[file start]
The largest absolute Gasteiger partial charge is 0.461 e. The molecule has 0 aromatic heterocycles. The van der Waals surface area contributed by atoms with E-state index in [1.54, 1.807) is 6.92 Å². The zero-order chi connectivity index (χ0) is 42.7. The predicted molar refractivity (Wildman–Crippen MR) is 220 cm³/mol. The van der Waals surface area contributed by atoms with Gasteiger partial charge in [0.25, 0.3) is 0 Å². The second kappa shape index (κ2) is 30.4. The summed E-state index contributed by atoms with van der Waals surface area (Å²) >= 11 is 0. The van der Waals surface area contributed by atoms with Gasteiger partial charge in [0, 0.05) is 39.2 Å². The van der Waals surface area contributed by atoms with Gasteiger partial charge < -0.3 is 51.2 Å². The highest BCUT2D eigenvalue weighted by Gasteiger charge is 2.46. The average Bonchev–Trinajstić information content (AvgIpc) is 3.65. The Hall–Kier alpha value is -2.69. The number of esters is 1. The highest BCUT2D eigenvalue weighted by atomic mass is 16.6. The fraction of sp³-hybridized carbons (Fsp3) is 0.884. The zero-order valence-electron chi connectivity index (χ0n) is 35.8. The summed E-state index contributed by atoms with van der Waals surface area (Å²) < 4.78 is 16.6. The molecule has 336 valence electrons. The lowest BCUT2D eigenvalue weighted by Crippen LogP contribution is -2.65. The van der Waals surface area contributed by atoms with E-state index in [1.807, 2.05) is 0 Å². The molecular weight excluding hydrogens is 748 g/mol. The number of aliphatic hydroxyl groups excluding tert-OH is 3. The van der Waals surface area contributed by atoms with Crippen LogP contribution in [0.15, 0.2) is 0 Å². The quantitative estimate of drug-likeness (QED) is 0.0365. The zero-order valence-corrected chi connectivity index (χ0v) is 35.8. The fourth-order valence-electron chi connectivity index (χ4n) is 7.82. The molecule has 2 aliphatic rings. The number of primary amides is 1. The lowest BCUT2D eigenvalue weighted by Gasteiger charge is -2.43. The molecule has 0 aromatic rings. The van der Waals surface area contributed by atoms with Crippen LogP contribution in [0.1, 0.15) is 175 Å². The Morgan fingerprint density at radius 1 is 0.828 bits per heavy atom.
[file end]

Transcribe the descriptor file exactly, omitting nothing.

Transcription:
The largest absolute Gasteiger partial charge is 0.461 e. The molecule has 0 aromatic heterocycles. The van der Waals surface area contributed by atoms with E-state index in [1.54, 1.807) is 6.92 Å². The zero-order chi connectivity index (χ0) is 42.7. The predicted molar refractivity (Wildman–Crippen MR) is 220 cm³/mol. The van der Waals surface area contributed by atoms with Gasteiger partial charge in [0.25, 0.3) is 0 Å². The second kappa shape index (κ2) is 30.4. The summed E-state index contributed by atoms with van der Waals surface area (Å²) >= 11 is 0. The van der Waals surface area contributed by atoms with Gasteiger partial charge in [0, 0.05) is 39.2 Å². The van der Waals surface area contributed by atoms with Gasteiger partial charge < -0.3 is 51.2 Å². The highest BCUT2D eigenvalue weighted by Gasteiger charge is 2.46. The average Bonchev–Trinajstić information content (AvgIpc) is 3.65. The Hall–Kier alpha value is -2.69. The number of esters is 1. The highest BCUT2D eigenvalue weighted by atomic mass is 16.6. The fraction of sp³-hybridized carbons (Fsp3) is 0.884. The zero-order valence-electron chi connectivity index (χ0n) is 35.8. The summed E-state index contributed by atoms with van der Waals surface area (Å²) < 4.78 is 16.6. The molecule has 336 valence electrons. The lowest BCUT2D eigenvalue weighted by Crippen LogP contribution is -2.65. The van der Waals surface area contributed by atoms with E-state index in [1.807, 2.05) is 0 Å². The molecular weight excluding hydrogens is 748 g/mol. The number of aliphatic hydroxyl groups excluding tert-OH is 3. The van der Waals surface area contributed by atoms with Crippen LogP contribution in [0.15, 0.2) is 0 Å². The quantitative estimate of drug-likeness (QED) is 0.0365. The zero-order valence-corrected chi connectivity index (χ0v) is 35.8. The fourth-order valence-electron chi connectivity index (χ4n) is 7.82. The molecule has 2 aliphatic rings. The number of primary amides is 1. The lowest BCUT2D eigenvalue weighted by Gasteiger charge is -2.43. The molecule has 0 aromatic rings. The van der Waals surface area contributed by atoms with Crippen LogP contribution in [0.1, 0.15) is 175 Å². The Morgan fingerprint density at radius 1 is 0.828 bits per heavy atom.